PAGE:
Is Bob Dylan the reason you became a musician? Did you learn how to play guitar and sing before you got into him?
Bob Dylan is the reason I became a professional musician. I did have an interest in playing guitar, but it was my passion for Dylan’s music that drove me to perform. In fact, I learned how to play guitar from listening to Bob Dylan. From the standpoint of advancing one’s musicianship, that’s not necessarily a good thing! Dylan used extra bars, turned the time around, and varied his volume to accentuate the lyrics with pulsating rhythms.
Not to mention that I had no clue on how to play harmonica. I tried very hard to play harmonica and emulate Dylan’s style without much success. One day I was working on the harmonica part for “Mr. Tambourine Man”, listening to the live 1966 version. After struggling mightily as usual, I relaxed and just let it flow, and then suddenly from that day on I could emulate Dylan’s harmonica work! It was like a sudden explosion. One day I could not play harmonica, and the next moment I could.
Was their a particular album or period that blew you away, when you were first getting into him?
Having just discovered Bob Dylan in the mid-’80s, I had the luxury of approaching Dylan’s music is a chronological study. I started with Dylan’s first album, Bob Dylan, learning songs like “Baby Let Me Follow You Down” and “Song To Woody”. Next were the albums The Freewheelin’ Bob Dylan, then “The Times They Are A Changing”, and so on. Every one of his albums blew me away in a different way, whether it was the lyrics, the passion, or the music. The pulsating guitar rhythms and the way Dylan used the dynamics of his guitar work to accentuate the vocals and lyrics I found most intriguing and awesome. This is what I immediately sought to emulate and what I felt was the key to Dylan’s early talent.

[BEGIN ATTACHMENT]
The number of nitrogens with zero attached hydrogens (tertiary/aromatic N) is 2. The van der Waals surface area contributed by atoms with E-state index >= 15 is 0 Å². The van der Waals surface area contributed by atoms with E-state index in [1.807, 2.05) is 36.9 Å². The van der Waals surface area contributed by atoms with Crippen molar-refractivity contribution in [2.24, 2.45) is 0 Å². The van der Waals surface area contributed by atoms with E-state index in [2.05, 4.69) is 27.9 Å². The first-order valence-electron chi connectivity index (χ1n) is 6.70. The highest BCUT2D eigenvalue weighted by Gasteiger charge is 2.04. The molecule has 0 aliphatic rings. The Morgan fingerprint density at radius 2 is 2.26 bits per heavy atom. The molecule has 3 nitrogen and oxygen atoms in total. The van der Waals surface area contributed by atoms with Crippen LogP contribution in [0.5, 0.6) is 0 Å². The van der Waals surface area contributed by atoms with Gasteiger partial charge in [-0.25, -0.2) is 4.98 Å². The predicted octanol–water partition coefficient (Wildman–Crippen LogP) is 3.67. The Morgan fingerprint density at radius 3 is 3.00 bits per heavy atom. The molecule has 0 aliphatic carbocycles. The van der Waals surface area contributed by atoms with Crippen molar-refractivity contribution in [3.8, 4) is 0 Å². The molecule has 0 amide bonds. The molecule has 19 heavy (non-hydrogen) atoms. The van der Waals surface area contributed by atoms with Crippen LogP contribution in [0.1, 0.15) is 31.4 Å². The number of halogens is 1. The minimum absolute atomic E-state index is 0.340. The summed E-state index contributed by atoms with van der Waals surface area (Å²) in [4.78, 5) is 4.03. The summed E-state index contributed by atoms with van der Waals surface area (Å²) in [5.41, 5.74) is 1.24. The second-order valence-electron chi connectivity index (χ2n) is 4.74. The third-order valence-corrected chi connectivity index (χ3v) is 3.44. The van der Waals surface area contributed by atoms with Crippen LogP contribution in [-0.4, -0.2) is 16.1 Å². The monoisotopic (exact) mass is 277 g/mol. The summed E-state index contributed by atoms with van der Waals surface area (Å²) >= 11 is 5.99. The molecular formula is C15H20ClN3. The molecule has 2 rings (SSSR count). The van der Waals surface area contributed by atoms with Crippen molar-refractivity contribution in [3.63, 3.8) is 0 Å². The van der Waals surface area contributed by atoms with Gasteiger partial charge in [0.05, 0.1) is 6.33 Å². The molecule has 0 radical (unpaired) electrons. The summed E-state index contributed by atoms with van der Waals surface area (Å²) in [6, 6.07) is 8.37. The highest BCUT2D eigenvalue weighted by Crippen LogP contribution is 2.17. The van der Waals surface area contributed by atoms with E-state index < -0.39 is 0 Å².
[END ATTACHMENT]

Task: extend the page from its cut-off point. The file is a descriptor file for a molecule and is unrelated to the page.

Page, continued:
Why are you so fascinated with Bob Dylan? Would you say you’re obsessed? Do your friends and family understand your passion?
At first, Dylan fascinated me because of his music. Later as I learned more, I also became fascinated with his life and musical journey. Still later, as a documentarian investigating Dylan’s life history, I became acutely aware of Dylan as a person with deep flaws who went through incredible struggles, and sometimes overcame them and sometimes did not. Learning even more personal and musical history that was not necessarily “fit to print” in any of my films from those closest to Dylan gave me a very different perspective of him than reading Bob Dylan biographies.